Bill O’Reilly says internet hatred killed Roger Ailes

Since the dawn of time, people have died in all sorts of bizarre ways: getting one’s head stuck in rabbit hole, suffocation by a nose full of tampons, and strangulation by atomic wedgie are just a few. But being called out by the internet for being a disgusting pig who sexually harassed a seemingly never-ending list of women? Well, that just seems impossible. Still, it’s what fellow disgusting pig/sexual harasser Bill O’Reilly thinks happened to Roger Ailes.

In an “exclusive” obituary for USA Today, O’Reilly wasted some perfectly good web space to write a glowing recollection of the “force of nature” known as Ailes:

Over the years, I saw Roger literally save people from destruction. And more than a few. He didn’t have to do it, there was no benefit to him. In the callous world of TV news, that kind of generosity is rare. If a Fox person had trouble, Roger was the guy to go to. But you had to be honest.

When Roger departed Fox News last July under a cloud of suspicion, the vast majority of Fox employees were sad. We were not privy to executive actions and while opinions were many, facts were few. Roger was convicted of bad behavior in the court of public opinion, and it was painful for many of us to watch. He, himself, was stunned and never really recovered.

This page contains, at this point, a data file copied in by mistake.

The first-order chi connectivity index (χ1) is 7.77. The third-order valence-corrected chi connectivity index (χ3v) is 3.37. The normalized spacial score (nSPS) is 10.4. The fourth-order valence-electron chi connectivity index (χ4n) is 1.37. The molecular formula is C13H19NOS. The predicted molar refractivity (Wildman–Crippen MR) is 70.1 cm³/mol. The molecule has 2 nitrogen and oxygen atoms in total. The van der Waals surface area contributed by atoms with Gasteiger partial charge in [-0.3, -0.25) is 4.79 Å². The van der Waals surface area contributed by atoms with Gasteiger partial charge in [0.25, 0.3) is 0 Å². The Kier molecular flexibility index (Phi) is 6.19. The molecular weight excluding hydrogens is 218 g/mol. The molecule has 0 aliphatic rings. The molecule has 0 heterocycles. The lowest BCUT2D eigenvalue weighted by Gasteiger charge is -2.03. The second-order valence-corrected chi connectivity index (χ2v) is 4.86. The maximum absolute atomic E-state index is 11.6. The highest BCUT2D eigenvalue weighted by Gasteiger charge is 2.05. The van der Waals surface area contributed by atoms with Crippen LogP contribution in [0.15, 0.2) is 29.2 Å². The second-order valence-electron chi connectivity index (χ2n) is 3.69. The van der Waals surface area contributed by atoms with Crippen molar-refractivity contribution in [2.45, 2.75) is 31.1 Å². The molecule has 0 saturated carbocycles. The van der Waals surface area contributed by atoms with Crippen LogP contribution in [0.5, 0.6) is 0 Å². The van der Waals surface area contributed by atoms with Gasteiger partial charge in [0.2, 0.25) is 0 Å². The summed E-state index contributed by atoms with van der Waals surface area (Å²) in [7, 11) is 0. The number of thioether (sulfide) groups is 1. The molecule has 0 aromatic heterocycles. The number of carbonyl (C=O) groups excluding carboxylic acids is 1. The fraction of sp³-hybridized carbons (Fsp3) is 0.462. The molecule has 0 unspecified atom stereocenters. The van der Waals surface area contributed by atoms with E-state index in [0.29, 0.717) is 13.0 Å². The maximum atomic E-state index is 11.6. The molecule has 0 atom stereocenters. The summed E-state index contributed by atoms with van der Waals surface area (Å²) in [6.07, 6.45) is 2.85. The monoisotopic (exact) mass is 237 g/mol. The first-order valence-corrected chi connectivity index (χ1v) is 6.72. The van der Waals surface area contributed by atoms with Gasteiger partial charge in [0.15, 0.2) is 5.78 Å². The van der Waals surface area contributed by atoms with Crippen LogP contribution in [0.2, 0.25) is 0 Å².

It’s easy to make judgments from afar — but fair people know that seeking the truth is a complicated and demanding process. In my opinion, few sought the comprehensive truth about Roger Ailes.

After some blah-blah-blah and ra-ra-ra about Fox News and the tremendous effect it has had on so many morons, O’Reilly lobbed his ridiculous accusation:

So at age 77, Roger is gone. Some in the press continued to demean him even on the day of his death. He leaves a wife and son who knew him best and adored him. For Roger, that meant more than all his accomplishments, and I hope that brought him solace in his last tough year.

We are living in a rough age, with technological advances changing behavior and perspective. The downside of that is turning us into a nation where hatred is almost celebrated in some quarters.

Roger Ailes experienced that hatred and it killed him. That is the truth. But he would not want to be remembered that way. He did both good and bad in his life and in that, he has something in common with every human being.

Yes, we all do good and bad. But for most of us, the latter doesn’t include asking female job candidates to stand up so that we can ogle their long legs, or asking women to kiss our “red like raw hamburger” balls.

For the record: the Palm Beach County Medical Examiner’s Office concluded that Ailes’ death was the result of a subdural hematoma, or bleeding on the brain, after he fell at home and hit his head. Nowhere in the no-spin report did the ME mention Twitter trolls. Sorry, Dr. O’Reilly.

[Photo: AP]